Most anything worth keeping is worth working for. Maybe this is why my Fellow Man and I got married on Labor Day.
It has become a running joke since then. On our anniversary, we are usually slammed with the various labors of the life we choose to live. There are about a dozen miscellaneous food preservation projects to do, fall plantings to tend, butternuts to harvest, and the homeschool year beginning, before we get on with getting the sweet potatoes dug and the garlic planted and mulched. It’s a great time of year, but not an easy time to stop and have a party.
But this year was our tenth anniversary, and we couldn’t let it go by without some kind of celebration. We managed a date, and watched the sun pink up the clouds on the Cookeville horizon over a sushi dinner where we reminded each other not to skimp or worry about the budget. We’re celebrating, for heaven’s sake.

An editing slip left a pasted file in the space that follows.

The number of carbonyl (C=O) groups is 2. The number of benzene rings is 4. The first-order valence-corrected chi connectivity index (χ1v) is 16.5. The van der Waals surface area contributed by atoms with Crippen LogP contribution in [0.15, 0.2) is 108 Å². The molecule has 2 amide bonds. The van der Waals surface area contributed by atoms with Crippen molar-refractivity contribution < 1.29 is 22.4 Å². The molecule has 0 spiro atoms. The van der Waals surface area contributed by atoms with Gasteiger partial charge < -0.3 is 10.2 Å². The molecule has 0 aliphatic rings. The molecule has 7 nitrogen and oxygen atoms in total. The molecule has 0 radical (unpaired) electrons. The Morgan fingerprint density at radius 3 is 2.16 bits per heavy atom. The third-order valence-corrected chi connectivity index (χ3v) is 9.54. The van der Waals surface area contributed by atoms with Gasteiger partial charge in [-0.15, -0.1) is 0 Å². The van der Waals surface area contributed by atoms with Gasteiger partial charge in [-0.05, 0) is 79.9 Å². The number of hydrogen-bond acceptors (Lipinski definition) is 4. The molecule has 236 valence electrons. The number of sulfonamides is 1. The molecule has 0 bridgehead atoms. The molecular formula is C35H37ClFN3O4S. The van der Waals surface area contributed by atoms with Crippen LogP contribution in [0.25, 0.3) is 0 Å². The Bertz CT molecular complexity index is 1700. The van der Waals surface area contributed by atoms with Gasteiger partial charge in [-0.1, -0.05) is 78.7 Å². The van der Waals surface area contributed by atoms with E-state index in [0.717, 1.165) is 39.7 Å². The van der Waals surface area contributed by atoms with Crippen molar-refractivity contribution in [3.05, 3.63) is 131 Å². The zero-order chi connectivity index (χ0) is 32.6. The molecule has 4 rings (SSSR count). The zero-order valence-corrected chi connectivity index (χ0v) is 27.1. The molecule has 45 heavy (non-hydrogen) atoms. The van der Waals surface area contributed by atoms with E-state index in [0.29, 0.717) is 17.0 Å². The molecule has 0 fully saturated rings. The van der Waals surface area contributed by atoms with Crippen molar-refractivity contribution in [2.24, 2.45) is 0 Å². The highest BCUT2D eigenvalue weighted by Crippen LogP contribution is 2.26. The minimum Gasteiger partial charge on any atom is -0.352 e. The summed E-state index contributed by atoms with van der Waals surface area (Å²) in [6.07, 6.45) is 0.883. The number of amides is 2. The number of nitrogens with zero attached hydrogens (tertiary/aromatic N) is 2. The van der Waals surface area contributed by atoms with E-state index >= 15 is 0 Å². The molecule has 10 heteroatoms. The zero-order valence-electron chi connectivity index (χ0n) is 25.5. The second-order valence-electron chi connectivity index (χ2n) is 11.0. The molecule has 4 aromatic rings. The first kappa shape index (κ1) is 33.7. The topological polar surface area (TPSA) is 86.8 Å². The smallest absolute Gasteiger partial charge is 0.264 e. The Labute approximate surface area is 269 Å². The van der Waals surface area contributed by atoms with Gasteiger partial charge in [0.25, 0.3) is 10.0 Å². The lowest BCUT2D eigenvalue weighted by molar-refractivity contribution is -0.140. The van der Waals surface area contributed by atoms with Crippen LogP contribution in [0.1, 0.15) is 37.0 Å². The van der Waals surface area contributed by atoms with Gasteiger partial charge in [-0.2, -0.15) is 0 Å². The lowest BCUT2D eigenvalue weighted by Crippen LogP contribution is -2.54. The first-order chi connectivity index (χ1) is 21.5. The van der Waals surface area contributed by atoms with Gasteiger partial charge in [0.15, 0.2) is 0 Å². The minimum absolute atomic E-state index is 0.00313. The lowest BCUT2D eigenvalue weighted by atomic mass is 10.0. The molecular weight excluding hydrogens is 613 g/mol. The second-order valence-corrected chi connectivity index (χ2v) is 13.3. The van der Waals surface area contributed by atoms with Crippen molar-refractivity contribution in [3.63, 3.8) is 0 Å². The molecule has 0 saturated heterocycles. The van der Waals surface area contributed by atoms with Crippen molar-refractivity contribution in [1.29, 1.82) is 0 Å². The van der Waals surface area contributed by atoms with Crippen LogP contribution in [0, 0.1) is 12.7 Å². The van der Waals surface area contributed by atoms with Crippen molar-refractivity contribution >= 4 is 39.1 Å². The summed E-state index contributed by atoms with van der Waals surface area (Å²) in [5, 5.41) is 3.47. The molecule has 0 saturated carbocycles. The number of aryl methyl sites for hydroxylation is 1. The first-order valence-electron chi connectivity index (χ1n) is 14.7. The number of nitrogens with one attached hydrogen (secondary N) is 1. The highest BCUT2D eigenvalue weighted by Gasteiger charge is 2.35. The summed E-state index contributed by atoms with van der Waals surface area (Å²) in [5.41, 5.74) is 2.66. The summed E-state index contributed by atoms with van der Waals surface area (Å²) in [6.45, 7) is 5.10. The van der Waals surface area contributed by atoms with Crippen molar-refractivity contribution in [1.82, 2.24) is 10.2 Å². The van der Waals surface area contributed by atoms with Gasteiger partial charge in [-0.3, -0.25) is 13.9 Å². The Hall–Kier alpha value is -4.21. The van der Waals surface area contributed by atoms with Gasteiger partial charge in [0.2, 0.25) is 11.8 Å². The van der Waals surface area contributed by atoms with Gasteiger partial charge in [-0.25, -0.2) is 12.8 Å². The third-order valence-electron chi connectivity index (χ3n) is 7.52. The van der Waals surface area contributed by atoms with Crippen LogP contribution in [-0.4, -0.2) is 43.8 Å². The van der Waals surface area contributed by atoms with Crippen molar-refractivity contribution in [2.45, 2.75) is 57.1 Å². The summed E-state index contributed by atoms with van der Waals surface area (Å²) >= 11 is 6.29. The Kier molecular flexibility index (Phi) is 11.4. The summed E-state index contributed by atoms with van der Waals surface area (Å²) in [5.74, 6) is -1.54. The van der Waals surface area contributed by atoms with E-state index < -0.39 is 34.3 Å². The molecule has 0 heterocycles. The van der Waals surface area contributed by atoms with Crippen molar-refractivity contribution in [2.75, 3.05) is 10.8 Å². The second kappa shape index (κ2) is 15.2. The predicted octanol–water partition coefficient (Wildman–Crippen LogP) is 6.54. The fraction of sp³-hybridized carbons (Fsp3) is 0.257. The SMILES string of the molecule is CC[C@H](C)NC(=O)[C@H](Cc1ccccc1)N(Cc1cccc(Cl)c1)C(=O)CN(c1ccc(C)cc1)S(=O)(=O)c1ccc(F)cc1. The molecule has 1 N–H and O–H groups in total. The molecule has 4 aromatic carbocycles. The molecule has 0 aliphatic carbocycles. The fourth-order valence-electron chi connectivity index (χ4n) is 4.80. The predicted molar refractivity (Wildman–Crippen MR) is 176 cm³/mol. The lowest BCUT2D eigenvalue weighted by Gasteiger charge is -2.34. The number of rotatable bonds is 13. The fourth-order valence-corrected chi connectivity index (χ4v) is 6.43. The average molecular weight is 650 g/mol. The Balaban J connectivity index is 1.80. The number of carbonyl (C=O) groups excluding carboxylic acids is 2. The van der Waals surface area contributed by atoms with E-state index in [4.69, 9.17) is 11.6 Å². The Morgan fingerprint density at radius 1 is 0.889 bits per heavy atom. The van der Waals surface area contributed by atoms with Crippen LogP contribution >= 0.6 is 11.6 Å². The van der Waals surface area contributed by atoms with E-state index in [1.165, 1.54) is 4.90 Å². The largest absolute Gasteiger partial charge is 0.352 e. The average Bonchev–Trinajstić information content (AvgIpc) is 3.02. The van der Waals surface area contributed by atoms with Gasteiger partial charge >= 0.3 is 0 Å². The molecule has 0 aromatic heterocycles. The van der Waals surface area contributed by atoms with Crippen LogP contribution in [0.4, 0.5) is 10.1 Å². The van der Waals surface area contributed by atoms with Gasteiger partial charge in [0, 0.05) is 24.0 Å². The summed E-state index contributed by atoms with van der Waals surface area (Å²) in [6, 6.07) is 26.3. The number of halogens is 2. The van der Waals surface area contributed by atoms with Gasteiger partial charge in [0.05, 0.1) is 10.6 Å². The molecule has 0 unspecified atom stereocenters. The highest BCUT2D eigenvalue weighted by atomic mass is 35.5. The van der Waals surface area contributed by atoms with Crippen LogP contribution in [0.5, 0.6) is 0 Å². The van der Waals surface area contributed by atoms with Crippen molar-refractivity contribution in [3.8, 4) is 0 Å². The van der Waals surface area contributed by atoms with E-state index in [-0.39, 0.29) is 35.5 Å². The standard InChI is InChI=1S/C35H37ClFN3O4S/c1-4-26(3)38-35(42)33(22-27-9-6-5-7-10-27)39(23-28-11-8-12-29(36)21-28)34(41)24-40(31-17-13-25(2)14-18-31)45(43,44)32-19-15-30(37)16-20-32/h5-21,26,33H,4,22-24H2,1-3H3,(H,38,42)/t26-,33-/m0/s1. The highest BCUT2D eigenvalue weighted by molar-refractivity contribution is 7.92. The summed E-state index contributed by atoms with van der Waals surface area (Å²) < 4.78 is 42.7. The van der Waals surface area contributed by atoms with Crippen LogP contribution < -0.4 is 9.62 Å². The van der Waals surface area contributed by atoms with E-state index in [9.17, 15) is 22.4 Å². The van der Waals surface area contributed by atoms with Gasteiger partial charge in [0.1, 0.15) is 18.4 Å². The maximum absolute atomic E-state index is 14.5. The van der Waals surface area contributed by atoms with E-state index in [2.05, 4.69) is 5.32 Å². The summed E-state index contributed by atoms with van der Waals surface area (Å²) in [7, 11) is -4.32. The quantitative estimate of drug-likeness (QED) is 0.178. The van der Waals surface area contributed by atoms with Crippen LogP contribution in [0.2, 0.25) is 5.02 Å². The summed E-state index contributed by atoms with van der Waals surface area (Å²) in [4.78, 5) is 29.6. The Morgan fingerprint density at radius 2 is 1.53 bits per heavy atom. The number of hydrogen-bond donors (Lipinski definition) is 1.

And I’ve thoroughly enjoyed reflecting on our shared journey and what it means to me. There is love, and basic goodness, and fun here, but the feeling I get most when I think back on the package of our ten years of life together so far is that of stability. I feel grounded.
And I certainly wasn’t always that way.
In fact, I was flying by the seat of my pants.
Some friends have told me that they didn’t perceive my years of travel that way at all. From the outside, where they stood, it looked like I set my sights on something and went out and achieved it.
But you know, it feels different from the inside.
I did want to travel, it’s true. And I lived it, from one little temp job to the next, scooting around metropolitan America, saving money for the next leap over the big pond.
But there was something else going on, too.